The Equalities Minister warned that if large firms do not close the gender pay gap voluntarily, then the Coalition will intervene to compel them to do so.
Ms Swinson welcomed the new momentum behind feminist campaigns, stressing how this was not about hating men but creating an equal society in modern Britain.
She told Elle magazine, which is running a "Make Them Pay" campaign to encourage women to ask their male colleagues about their salaries: "Sometimes there's something very British in our culture where we don't talk about money, and that holds women back.
"If they realised they were earning significantly less than male colleagues at a similar level, that might be the catalyst they need to ask for a pay rise."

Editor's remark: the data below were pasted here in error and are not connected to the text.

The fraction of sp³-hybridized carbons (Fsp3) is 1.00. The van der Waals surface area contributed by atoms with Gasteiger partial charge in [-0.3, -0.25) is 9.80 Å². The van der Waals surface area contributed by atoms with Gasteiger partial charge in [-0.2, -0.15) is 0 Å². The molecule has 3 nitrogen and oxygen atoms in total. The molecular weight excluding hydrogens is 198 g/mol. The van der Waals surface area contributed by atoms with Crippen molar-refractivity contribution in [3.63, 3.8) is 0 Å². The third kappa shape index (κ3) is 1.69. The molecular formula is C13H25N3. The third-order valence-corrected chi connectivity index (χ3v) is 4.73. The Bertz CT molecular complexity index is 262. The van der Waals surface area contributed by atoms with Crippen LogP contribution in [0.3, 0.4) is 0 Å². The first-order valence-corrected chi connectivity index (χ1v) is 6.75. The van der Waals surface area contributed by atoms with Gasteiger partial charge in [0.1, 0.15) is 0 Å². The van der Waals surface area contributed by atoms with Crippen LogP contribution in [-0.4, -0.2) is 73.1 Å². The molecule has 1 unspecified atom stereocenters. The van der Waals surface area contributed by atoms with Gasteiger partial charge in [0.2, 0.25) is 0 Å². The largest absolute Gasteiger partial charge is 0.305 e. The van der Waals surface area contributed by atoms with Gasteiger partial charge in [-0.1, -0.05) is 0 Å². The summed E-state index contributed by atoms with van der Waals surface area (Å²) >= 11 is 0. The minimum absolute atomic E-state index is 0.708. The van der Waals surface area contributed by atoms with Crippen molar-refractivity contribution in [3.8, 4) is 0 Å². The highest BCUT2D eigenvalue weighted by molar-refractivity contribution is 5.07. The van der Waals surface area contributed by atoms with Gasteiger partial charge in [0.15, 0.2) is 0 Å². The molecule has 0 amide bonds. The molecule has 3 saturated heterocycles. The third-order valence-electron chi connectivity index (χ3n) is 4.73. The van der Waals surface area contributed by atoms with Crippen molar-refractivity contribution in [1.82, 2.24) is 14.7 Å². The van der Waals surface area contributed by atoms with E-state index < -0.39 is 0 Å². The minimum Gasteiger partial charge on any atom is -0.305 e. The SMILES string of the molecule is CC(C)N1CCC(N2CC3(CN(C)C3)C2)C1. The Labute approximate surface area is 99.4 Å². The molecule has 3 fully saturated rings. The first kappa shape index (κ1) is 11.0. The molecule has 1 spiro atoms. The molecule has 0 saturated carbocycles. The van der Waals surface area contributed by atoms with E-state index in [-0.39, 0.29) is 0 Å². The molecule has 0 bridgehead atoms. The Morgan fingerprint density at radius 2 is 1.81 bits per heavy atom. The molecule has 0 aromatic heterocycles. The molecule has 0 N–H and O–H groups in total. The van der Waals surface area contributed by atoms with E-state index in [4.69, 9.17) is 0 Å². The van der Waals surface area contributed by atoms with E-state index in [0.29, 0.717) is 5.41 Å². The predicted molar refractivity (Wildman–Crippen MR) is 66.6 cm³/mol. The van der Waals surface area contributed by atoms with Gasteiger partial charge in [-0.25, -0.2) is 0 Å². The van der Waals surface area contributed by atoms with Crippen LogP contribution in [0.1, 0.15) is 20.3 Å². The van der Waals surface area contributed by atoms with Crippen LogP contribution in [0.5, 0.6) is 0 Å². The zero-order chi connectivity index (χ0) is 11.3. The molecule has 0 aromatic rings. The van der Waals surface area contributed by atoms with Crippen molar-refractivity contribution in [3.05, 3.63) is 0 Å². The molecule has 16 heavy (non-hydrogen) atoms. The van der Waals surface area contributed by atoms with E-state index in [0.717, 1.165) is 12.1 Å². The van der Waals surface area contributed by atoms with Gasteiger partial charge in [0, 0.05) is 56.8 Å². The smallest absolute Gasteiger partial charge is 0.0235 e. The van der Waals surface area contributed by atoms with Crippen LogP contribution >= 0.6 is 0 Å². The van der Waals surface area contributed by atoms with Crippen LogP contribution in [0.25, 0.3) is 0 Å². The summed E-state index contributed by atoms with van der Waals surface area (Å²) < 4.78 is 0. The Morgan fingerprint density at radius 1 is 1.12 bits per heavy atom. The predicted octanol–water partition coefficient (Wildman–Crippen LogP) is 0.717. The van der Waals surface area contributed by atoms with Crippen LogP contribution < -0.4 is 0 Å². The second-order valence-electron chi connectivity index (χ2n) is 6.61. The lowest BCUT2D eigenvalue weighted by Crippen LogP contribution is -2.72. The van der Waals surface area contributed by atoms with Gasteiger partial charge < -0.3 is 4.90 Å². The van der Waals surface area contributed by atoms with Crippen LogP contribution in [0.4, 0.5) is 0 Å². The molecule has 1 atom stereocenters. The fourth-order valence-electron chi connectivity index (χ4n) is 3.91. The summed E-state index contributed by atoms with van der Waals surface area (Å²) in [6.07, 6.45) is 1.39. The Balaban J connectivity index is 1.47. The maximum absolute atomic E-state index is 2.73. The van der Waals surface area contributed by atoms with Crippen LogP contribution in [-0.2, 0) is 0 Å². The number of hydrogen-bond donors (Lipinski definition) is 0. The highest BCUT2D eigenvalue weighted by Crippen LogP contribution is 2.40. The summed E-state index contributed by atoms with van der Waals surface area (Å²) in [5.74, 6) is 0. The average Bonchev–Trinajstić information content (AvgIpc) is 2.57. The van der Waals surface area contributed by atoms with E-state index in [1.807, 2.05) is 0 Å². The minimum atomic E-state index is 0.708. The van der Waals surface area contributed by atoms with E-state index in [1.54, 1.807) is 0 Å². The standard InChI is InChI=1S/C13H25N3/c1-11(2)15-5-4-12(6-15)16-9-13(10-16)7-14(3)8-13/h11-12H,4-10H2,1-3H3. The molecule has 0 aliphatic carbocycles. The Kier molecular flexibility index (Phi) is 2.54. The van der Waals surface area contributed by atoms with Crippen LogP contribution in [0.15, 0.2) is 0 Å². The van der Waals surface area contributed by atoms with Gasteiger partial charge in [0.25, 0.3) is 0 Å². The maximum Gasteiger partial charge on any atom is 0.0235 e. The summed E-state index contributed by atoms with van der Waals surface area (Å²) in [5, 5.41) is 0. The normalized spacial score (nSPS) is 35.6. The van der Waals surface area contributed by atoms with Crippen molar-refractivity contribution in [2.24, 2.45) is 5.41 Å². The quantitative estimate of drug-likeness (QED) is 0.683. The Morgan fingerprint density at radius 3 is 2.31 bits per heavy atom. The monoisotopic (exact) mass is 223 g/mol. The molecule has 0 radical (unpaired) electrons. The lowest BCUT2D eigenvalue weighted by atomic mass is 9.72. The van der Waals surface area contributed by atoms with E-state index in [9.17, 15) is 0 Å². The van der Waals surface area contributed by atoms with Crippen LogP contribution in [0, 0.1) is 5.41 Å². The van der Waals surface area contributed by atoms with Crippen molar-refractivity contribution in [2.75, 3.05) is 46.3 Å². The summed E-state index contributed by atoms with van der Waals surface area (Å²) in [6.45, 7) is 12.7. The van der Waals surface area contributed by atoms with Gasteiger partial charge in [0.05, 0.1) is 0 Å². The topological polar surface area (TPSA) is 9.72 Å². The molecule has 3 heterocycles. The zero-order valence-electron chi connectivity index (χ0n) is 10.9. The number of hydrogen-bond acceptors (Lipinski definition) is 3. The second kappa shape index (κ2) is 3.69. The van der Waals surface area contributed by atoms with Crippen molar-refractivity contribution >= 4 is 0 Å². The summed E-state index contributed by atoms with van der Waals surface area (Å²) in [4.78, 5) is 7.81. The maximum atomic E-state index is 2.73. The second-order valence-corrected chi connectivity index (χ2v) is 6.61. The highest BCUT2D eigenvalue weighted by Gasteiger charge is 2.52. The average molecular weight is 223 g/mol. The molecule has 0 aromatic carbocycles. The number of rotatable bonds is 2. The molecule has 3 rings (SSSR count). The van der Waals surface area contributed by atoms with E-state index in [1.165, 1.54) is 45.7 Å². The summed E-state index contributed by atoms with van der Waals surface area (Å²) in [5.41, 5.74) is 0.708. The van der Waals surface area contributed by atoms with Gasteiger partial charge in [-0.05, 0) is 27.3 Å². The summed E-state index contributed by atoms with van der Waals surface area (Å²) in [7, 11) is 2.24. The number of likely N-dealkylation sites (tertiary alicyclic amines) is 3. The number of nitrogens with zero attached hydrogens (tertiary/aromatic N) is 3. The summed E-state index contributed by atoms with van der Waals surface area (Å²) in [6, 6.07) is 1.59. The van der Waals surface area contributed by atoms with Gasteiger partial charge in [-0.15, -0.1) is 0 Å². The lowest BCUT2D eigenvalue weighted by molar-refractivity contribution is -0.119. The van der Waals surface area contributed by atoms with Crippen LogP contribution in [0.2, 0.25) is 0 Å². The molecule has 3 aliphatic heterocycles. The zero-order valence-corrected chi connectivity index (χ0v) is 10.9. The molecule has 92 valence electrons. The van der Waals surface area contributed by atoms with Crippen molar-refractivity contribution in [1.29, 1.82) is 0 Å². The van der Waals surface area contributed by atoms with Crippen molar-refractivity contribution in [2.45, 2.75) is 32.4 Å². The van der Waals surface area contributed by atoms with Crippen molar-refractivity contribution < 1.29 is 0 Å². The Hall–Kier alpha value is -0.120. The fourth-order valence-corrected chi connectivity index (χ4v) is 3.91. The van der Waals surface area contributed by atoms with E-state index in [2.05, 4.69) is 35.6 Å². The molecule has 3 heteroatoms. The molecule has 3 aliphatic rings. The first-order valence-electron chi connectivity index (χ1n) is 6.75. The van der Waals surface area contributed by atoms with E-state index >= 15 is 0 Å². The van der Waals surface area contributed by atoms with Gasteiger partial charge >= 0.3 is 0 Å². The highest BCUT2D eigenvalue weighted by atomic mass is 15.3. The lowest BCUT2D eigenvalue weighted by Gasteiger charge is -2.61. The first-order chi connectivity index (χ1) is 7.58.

Recognising there may be resistance from men to say how much they earned, the East Dunbartonshire MP added: "It's not like everyone's going to be comfortable about that, but trying to create a culture where people are open about these things can only help."
She added: "One of the things that is brilliant about the Elle campaign is encouraging people to open up about their pay. It's definitely something we should be encouraging women to feel confident about."
A clause in the Equalities Act could force firms to report gender pay gaps but the Coalition has not yet enacted it, preferring its voluntary Think, Act, Report scheme, encouraging firms to publish information.
"I would agree that while the pay gap is reducing a bit, it's not reducing enough, given that we're 40 years on from the initial legislation to say that men and women ought to be paid equally," said Ms Swinson.